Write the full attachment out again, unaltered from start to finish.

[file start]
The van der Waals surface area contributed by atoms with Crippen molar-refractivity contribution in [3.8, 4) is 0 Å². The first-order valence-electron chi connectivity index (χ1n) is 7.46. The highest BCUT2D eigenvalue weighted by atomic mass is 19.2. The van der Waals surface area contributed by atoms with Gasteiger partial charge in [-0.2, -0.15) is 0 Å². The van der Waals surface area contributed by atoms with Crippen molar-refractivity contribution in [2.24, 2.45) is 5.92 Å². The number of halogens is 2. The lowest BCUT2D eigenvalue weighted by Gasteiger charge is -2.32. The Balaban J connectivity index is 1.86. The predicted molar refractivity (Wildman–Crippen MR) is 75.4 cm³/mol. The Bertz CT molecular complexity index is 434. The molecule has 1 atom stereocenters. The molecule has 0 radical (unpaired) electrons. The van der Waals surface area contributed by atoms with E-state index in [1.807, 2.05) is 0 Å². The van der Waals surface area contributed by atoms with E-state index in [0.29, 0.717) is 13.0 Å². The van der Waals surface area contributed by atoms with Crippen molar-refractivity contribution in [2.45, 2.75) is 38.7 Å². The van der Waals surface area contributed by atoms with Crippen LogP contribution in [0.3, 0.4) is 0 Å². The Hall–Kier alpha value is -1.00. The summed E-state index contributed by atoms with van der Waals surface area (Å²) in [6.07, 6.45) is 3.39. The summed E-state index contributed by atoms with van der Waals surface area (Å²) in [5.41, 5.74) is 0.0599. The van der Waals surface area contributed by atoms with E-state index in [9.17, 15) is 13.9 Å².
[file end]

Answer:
The van der Waals surface area contributed by atoms with Crippen molar-refractivity contribution in [3.8, 4) is 0 Å². The first-order valence-electron chi connectivity index (χ1n) is 7.46. The highest BCUT2D eigenvalue weighted by atomic mass is 19.2. The van der Waals surface area contributed by atoms with Gasteiger partial charge in [-0.2, -0.15) is 0 Å². The van der Waals surface area contributed by atoms with Crippen molar-refractivity contribution in [2.24, 2.45) is 5.92 Å². The number of halogens is 2. The lowest BCUT2D eigenvalue weighted by Gasteiger charge is -2.32. The Balaban J connectivity index is 1.86. The predicted molar refractivity (Wildman–Crippen MR) is 75.4 cm³/mol. The Bertz CT molecular complexity index is 434. The molecule has 1 atom stereocenters. The molecule has 0 radical (unpaired) electrons. The van der Waals surface area contributed by atoms with E-state index in [1.807, 2.05) is 0 Å². The van der Waals surface area contributed by atoms with E-state index in [0.29, 0.717) is 13.0 Å². The van der Waals surface area contributed by atoms with Crippen molar-refractivity contribution in [2.45, 2.75) is 38.7 Å². The van der Waals surface area contributed by atoms with Crippen LogP contribution in [0.3, 0.4) is 0 Å². The Hall–Kier alpha value is -1.00. The summed E-state index contributed by atoms with van der Waals surface area (Å²) in [6.07, 6.45) is 3.39. The summed E-state index contributed by atoms with van der Waals surface area (Å²) in [5.41, 5.74) is 0.0599. The van der Waals surface area contributed by atoms with E-state index in [9.17, 15) is 13.9 Å².